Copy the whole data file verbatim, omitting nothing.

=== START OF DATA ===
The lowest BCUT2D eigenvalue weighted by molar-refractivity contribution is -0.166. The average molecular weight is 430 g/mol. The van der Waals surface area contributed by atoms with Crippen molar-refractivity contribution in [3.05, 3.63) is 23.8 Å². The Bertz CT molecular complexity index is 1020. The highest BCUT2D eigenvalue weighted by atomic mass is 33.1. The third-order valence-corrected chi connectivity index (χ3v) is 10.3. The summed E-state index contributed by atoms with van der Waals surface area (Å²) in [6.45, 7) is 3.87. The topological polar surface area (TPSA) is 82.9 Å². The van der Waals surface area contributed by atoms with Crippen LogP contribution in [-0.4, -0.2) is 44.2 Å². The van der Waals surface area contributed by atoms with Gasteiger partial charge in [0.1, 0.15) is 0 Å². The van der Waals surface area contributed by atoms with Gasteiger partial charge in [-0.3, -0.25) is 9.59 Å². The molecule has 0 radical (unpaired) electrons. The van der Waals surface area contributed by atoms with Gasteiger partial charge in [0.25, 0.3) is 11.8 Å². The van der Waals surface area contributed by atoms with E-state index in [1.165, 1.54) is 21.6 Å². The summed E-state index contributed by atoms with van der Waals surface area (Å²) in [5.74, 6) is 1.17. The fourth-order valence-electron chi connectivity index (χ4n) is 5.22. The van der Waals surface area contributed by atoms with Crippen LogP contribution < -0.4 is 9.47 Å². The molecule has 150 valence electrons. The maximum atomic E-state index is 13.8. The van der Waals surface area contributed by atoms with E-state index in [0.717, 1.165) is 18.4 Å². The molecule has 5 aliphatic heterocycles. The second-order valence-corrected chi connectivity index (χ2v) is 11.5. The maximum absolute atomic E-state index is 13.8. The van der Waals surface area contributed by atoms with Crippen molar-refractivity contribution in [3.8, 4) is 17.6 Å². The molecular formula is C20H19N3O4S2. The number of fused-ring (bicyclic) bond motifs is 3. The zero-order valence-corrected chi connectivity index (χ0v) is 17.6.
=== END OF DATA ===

The lowest BCUT2D eigenvalue weighted by molar-refractivity contribution is -0.166. The average molecular weight is 430 g/mol. The van der Waals surface area contributed by atoms with Crippen molar-refractivity contribution in [3.05, 3.63) is 23.8 Å². The Bertz CT molecular complexity index is 1020. The highest BCUT2D eigenvalue weighted by atomic mass is 33.1. The third-order valence-corrected chi connectivity index (χ3v) is 10.3. The summed E-state index contributed by atoms with van der Waals surface area (Å²) in [6.45, 7) is 3.87. The topological polar surface area (TPSA) is 82.9 Å². The van der Waals surface area contributed by atoms with Crippen LogP contribution in [-0.4, -0.2) is 44.2 Å². The van der Waals surface area contributed by atoms with Gasteiger partial charge in [0.1, 0.15) is 0 Å². The van der Waals surface area contributed by atoms with Gasteiger partial charge in [-0.3, -0.25) is 9.59 Å². The molecule has 0 radical (unpaired) electrons. The van der Waals surface area contributed by atoms with Gasteiger partial charge in [0.25, 0.3) is 11.8 Å². The van der Waals surface area contributed by atoms with E-state index in [1.165, 1.54) is 21.6 Å². The summed E-state index contributed by atoms with van der Waals surface area (Å²) in [5.74, 6) is 1.17. The fourth-order valence-electron chi connectivity index (χ4n) is 5.22. The van der Waals surface area contributed by atoms with Crippen LogP contribution < -0.4 is 9.47 Å². The molecule has 150 valence electrons. The maximum atomic E-state index is 13.8. The van der Waals surface area contributed by atoms with E-state index in [0.717, 1.165) is 18.4 Å². The molecule has 5 aliphatic heterocycles. The second-order valence-corrected chi connectivity index (χ2v) is 11.5. The maximum absolute atomic E-state index is 13.8. The van der Waals surface area contributed by atoms with Crippen molar-refractivity contribution in [3.8, 4) is 17.6 Å². The molecular formula is C20H19N3O4S2. The number of fused-ring (bicyclic) bond motifs is 3. The zero-order valence-corrected chi connectivity index (χ0v) is 17.6.